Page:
Ane Brun has covered Arcade Fire’s Neighborhood #1 (Tunnels) in support of the Voice Project which aims to support women of northern Uganda and to amplify the peace movement in central Africa.
About the Song
Stockholm was a magical city when I arrived, neighborhoods buried in snow. Ane had planned the shoot for the evening I arrived in town so I went straight down to the studio. It was the same studio Ane recorded her album “It All Starts With One,” a place she spent those many hours, a place she is used to creating in.
I love the original version of this song by Arcade Fire and I always find that the stripped down acoustic covers that artists often do for the project bring out the magic of the song in simplicity for me, and this is a great example. I love Ane and her voice and cherish any time I get to hear her perform, and this evening that voice seemed to call out these lyrics in a new way to my ears. Shooting someone performing is a different experience though than just watching and listening, there are things you need to think about like lighting and framing, anticipating things that can take you out of the moment you’re trying to capture, but when you’re in that flow in the right way there can be a calm where you are both in the moment and capturing it, both situational awareness (Archer anyone?) and a lack of it. For the most part you are just trying to be true to what the artists and the situation are giving you, and sometimes those both work out beautifully, like the wonderfully personal intimacy of Ane’s performance and us literally being in a tunnel under the snow as I record her singing those words. “And if my parents are crying then I’ll dig a tunnel from my window to yours, you climb out the chimney and meet me in the middle, the middle of the town…I hear you sing a golden hymn, the song I’ve been trying to sing.” Those are words that brought tears to my eyes, and watching this again in editing I found myself thinking about both the conscious and subconscious levels that the Ugandan women’s story influence the artists who perform. I thought about how the mothers’ story is taken in by women performers in the project, with a certain level of special, emotional solidarity and feminine empathy. With song choice it’s a funny thing…some artists will say exactly why they chose a song or why another artist or lyric came to mind when they heard the story, but I found myself thinking about how it’s surely somewhere in between the conscious choices and the subconscious pulls, the rational and the emotional that the choice, like most choices, really gets made. Neruda came to mind, “between the shadow and the soul.” And it’s from those places and regions undefined that we really sing with others, that we respond to the tiny choices and intonations we see and hear, to the lyrics and the songs. It’s where we react the strongest, in our bones, in our hearts. I think it speaks to that undertow of connection we all long to feel with each other, and how music bridges that gap for so many of us. It’s the tunnel under the snow, from my window to yours.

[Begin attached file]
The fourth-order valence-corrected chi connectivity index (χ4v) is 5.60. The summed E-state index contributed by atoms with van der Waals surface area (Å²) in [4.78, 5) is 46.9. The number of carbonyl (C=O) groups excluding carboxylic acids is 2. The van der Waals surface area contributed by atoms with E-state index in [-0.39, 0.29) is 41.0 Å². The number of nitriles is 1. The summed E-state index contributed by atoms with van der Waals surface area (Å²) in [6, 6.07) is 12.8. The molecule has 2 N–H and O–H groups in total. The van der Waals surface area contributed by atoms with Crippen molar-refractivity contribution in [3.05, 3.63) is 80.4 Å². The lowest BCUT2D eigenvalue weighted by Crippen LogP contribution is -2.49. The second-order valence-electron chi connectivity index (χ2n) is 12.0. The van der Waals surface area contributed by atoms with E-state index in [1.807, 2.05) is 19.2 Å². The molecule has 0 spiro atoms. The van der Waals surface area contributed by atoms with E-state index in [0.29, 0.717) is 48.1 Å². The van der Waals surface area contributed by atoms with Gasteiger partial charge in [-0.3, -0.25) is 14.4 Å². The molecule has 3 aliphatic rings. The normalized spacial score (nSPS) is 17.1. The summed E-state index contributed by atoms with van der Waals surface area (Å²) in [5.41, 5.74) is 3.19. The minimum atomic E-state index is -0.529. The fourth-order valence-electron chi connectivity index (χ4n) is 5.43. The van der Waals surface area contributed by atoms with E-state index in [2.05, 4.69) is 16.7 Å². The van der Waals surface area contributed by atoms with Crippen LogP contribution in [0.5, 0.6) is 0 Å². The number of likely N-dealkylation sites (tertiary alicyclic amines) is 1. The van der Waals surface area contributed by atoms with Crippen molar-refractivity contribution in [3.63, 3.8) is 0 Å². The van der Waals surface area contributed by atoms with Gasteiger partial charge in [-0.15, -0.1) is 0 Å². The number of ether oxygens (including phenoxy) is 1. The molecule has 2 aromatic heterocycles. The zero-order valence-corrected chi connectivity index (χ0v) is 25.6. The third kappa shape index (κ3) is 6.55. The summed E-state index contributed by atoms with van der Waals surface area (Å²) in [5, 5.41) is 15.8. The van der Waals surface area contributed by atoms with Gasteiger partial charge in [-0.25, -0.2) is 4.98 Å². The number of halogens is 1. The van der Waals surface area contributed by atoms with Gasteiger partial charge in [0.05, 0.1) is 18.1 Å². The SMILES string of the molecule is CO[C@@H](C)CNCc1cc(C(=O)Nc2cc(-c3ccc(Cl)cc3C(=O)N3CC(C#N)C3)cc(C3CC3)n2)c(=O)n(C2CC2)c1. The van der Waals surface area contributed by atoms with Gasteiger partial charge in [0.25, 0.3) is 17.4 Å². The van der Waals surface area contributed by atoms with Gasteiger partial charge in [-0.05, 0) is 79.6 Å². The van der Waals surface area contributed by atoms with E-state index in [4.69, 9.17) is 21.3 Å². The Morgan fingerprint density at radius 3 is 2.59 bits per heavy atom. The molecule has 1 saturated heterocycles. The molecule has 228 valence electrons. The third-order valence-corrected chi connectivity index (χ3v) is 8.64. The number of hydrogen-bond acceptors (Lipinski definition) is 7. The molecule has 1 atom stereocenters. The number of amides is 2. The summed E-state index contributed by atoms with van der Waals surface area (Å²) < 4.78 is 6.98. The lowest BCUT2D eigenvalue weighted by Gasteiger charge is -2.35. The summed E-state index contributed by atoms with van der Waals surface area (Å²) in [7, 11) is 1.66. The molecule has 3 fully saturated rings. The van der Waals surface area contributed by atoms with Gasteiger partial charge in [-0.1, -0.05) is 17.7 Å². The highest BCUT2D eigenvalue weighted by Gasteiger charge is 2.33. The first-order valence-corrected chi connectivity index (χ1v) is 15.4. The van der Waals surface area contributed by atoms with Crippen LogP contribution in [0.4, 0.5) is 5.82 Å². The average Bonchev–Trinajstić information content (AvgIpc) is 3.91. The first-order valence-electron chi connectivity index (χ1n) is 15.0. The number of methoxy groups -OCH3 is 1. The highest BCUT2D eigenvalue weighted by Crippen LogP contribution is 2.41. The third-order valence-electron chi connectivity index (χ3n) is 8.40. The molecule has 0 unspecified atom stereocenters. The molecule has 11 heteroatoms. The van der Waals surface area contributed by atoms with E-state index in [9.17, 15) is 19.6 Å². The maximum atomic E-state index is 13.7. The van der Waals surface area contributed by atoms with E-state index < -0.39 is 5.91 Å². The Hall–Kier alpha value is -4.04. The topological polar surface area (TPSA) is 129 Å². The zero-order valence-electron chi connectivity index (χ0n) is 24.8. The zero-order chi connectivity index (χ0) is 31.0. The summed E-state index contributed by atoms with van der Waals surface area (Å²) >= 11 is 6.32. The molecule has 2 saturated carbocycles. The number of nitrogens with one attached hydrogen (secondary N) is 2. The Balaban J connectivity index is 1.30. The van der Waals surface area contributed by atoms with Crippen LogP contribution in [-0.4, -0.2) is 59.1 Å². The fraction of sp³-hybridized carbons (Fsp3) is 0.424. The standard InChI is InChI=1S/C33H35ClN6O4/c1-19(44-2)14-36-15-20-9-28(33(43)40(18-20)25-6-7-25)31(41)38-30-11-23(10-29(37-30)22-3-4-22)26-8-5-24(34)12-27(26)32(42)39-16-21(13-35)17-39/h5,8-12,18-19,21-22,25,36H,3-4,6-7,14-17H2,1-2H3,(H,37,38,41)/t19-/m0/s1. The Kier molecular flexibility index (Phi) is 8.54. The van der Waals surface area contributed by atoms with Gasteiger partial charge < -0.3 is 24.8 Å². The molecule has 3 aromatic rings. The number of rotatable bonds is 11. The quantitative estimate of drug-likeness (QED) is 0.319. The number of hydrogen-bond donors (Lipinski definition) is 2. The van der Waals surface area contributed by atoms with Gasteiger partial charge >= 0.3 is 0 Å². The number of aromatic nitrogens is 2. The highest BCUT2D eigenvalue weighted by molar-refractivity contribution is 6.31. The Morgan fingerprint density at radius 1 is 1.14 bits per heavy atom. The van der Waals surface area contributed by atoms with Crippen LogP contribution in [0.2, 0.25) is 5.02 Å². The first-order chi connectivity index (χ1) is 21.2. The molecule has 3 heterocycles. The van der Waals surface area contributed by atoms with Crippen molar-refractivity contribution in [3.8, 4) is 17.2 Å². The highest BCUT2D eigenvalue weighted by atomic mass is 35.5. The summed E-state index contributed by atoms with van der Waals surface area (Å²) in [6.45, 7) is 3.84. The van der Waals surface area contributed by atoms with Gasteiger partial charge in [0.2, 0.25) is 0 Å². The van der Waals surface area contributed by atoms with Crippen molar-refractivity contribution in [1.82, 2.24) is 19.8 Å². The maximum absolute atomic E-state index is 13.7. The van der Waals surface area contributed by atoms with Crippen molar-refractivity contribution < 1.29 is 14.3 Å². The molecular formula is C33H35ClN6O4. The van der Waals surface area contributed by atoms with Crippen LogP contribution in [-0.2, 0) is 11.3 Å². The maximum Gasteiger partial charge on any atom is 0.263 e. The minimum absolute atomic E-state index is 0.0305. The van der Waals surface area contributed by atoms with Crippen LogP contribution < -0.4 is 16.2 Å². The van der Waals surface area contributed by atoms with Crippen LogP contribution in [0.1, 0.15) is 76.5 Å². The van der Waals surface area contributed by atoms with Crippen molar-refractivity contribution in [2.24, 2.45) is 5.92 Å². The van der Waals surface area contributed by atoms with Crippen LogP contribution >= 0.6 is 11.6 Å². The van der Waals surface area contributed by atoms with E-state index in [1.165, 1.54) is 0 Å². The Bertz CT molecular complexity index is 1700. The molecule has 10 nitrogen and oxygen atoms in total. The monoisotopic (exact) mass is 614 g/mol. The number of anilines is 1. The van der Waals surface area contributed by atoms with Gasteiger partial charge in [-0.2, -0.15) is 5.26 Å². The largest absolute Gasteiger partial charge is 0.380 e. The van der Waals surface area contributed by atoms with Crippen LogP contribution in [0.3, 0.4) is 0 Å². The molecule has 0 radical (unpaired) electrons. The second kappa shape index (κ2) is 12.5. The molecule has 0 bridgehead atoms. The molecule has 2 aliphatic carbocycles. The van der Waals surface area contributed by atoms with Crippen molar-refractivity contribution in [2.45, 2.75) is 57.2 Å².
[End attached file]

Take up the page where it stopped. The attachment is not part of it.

About the Voice Project
A peace movement is an incredible thing, people coming together, mobilizing like an army, and in this case armed not with guns but with songs and something more powerful than any bullet; compassion, the strength of human will, and determination.
For over two decades war ravaged northern Uganda. It is Africa’s longest running conflict and it has spread to South Sudan, Democratic Republic of Congo and Central African Republic. Joseph Kony’s LRA has made abducting children and forcing them to fight his chief weapon of war, even making them kill their friends and family members. Many abductees and former soldiers escape but hide in the bush, afraid to return home because of reprisals for the atrocities they were forced to commit.
The women of northern Uganda – widows, rape survivors, and former abductees have been banding together in groups to support each other and those orphaned by the war and diseases so prevalent in the IDP (Internally Displaced Persons) camps. And they are singing songs. The lyrics of “dwog paco” (come home) songs let former soldiers know that they are forgiven and that they should come back. The songs are passed by radio and word of mouth out into the bush, as far as the Sudan and DR Congo. And it’s working. Former LRA are returning and for the first time in 24 years the region has a chance at real peace.
The Voice Project is an attempt to support these incredible women and to amplify the peace movement in central Africa, and an effort to see how far a voice can carry.